Lean to Shelter

Lean to Shelter

A lean to shelter is a fantastic type of wilderness shelter that can be built both in coniferous and deciduous woodlands. It is an open fronted shelter that when paired with a a raised bed and a long log fire will keep you warm and toasty.

A bed should always be made when making shelters as you can lose heat when lying directly on the ground 20 times faster than when insulated from the ground. As the saying goes, 1 under you is worth 5 over you.

To start, find 2 supporting trees, about 8ft apart and put up a ridge pole between the trees, taking into account the direction of the prevailing winds. Build a bed on the ground by first laying down 2 poles approx 7 ft in length and lay across them smaller logs the width of the bed. Make a mattress by putting on top of the bed frame, boughs and smaller branches, layered with bracken or ferns, followed by dried leaves. The deeper the mattress the more comfortable the bed should be, but a minimum should be 1 foot thick.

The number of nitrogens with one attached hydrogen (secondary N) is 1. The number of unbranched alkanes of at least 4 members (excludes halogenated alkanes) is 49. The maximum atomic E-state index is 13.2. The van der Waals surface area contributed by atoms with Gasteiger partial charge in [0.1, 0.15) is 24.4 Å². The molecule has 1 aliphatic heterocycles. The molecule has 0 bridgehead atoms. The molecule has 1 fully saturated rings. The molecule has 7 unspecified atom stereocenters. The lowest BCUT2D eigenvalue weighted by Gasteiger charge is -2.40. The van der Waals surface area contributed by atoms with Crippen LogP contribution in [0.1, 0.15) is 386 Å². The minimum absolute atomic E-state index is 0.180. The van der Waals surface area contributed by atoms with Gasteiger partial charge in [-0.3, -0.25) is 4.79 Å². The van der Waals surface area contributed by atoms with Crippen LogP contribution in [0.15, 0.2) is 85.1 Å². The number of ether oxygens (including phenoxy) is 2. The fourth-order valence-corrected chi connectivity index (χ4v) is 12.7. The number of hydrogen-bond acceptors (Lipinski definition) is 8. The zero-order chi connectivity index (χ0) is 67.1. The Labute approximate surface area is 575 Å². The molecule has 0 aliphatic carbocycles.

Once the bed is made, the shelter can be constructed. If the ridge pole acts like a spine, then we need to created ribs by using small logs or thick branches that lay on the ground beside the bed frame and extending to 12 inches past the ridge pole to allow for drips. Fill in the gaps with more branches and build up the thickness of the walls with ferns, brackens and dried leaves, the walls should be about 2ft thick to keep the water out.

A long log fire pairs particularly well with this type of shelter, but any sort of fire will be beneficial.

"This is the Lord's doing; it is marvelous in our eyes" Psalm 118:23

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